New Yorker Editor Disinvites Steve Bannon, Issues Defensive Statement
David Remnick, the editor of The New Yorker, revealed on Twitter on Monday he will no longer be interviewing Steve Bannon at the magazine’s annual ideas festival. After the withdrawal of several festival speakers—including director Judd Apatow, television host Jimmy Fallon, comedian John Mulaney, comedian and actor Patton Oswalt and actor Jim Carrey—Remnick announced Bannon had been disinvited and will no longer receive a speaker’s fee, free lodging or travel. He added he would still be interested in interviewing Bannon “in a more traditionally journalistic setting.”
Maybe they should have had an interview with Harvey Weinstein, or OJ, or Stephen Miller. Not all ideas deserve to be presented. Cosby isn’t in jail yet— maybe he can do a quick ten minutes. They did the right thing dumping him. Regardless, I love your podcast. https://t.co/ZLIA6zQJdE
— Judd Apatow (@JuddApatow) September 4, 2018
The New Yorker has been my holy grail for the whole of my writing life. There is no publishing credit I want more. I was writing an essay for them (online) about one of my favorite TV shows, but I just pulled it because I just… I cannot wrap my mind around this Bannon thing.
— roxane gay (@rgay) September 3, 2018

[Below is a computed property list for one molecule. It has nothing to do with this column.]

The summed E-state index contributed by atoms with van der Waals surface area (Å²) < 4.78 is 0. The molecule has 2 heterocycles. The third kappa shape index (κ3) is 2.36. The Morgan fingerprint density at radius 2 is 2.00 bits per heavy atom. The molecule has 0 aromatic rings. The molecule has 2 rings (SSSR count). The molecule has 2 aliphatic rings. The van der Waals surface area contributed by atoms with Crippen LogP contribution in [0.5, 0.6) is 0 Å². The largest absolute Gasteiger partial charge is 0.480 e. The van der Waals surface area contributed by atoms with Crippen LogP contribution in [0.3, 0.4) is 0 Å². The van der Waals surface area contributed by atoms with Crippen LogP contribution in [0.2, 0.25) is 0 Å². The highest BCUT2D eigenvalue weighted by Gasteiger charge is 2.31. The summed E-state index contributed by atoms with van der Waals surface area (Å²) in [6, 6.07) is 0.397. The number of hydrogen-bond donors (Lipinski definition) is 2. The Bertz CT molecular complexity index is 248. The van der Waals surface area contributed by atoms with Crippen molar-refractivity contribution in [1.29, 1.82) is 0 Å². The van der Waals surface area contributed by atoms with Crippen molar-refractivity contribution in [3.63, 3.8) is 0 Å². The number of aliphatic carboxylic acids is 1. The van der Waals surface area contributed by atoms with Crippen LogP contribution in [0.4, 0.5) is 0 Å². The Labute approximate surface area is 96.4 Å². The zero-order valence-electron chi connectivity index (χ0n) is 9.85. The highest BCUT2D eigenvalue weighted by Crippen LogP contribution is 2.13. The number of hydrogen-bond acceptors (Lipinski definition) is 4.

I bet that once David Remnick interviews him everyone will realize that Steve Bannon is wrong
— Julia Carrie Wong (@juliacarriew) September 3, 2018
“I have every intention of asking him difficult questions and engaging in a serious and even combative conversation,” Remnick told The New York Times earlier. The New Yorker editor notes in his statement that “the point of an interview … is to put pressure on the views of the person being questioned.”
The episode calls to mind NPR’s ill-fated decision to interview white supremacist Jason Kessler ahead of the second annual Unite the Right rally in Washington, D.C., last month. During that exchange, Noel King asked her subject if he thought “white people are smarter than black people” and offered such keen rebuttals as, “You sound like somebody who wants to tick people off.”
Despite acknowledging the concerns of readers and contributors alike, Remnick’s statement strikes a decidedly defiant tone, defending talks with the former White House aide as a means of better understanding why Donald Trump was elected and how he thinks. But unlike political adviser Stephen Miller or White House chief of staff John Kelly, Bannon is no longer a member of the Trump administration and has largely been irrelevant since his dismissal. (His effort to help elect Roy Moore as senator in Alabama last year was a spectacular failure.)
“[He] has not retired,” Remnick writes. And while this is technically true—Bannon has been giving interviews to every media outlet who will have him and working on a documentary called “Trump @ War,” all while stumping for far-right candidates across Europe—there’s nothing to be gained from giving a platform to an avowed white nationalist. That Remnick cites Bannon’s readership of The New Yorker is all the more confounding.
Read the statement in its entirety below:
A statement from David Remnick, editor of The New Yorker, explaining his decision to no longer include Steve Bannon in the 2018 New Yorker Festival. pic.twitter.com/opayiw5GQ2
— The New Yorker (@NewYorker) September 3, 2018